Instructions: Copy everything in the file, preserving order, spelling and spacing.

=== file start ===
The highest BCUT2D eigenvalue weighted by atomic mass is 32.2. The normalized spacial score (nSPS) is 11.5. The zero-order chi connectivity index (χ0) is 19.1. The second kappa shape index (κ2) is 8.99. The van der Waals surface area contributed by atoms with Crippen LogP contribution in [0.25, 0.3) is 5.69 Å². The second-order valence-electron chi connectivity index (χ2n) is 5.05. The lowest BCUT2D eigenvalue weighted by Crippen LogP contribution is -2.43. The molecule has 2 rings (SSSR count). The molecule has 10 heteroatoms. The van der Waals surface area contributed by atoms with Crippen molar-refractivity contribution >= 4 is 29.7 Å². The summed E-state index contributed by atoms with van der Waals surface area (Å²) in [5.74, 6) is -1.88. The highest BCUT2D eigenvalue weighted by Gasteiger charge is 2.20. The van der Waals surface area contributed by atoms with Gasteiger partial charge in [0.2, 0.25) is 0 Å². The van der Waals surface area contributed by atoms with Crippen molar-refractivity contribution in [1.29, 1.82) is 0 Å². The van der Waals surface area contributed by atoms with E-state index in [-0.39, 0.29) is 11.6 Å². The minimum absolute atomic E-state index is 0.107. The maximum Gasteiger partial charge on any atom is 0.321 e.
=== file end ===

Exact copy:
The highest BCUT2D eigenvalue weighted by atomic mass is 32.2. The normalized spacial score (nSPS) is 11.5. The zero-order chi connectivity index (χ0) is 19.1. The second kappa shape index (κ2) is 8.99. The van der Waals surface area contributed by atoms with Crippen LogP contribution in [0.25, 0.3) is 5.69 Å². The second-order valence-electron chi connectivity index (χ2n) is 5.05. The lowest BCUT2D eigenvalue weighted by Crippen LogP contribution is -2.43. The molecule has 2 rings (SSSR count). The molecule has 10 heteroatoms. The van der Waals surface area contributed by atoms with Crippen molar-refractivity contribution >= 4 is 29.7 Å². The summed E-state index contributed by atoms with van der Waals surface area (Å²) in [5.74, 6) is -1.88. The highest BCUT2D eigenvalue weighted by Gasteiger charge is 2.20. The van der Waals surface area contributed by atoms with Gasteiger partial charge in [0.2, 0.25) is 0 Å². The van der Waals surface area contributed by atoms with Crippen molar-refractivity contribution in [1.29, 1.82) is 0 Å². The van der Waals surface area contributed by atoms with E-state index in [-0.39, 0.29) is 11.6 Å². The minimum absolute atomic E-state index is 0.107. The maximum Gasteiger partial charge on any atom is 0.321 e.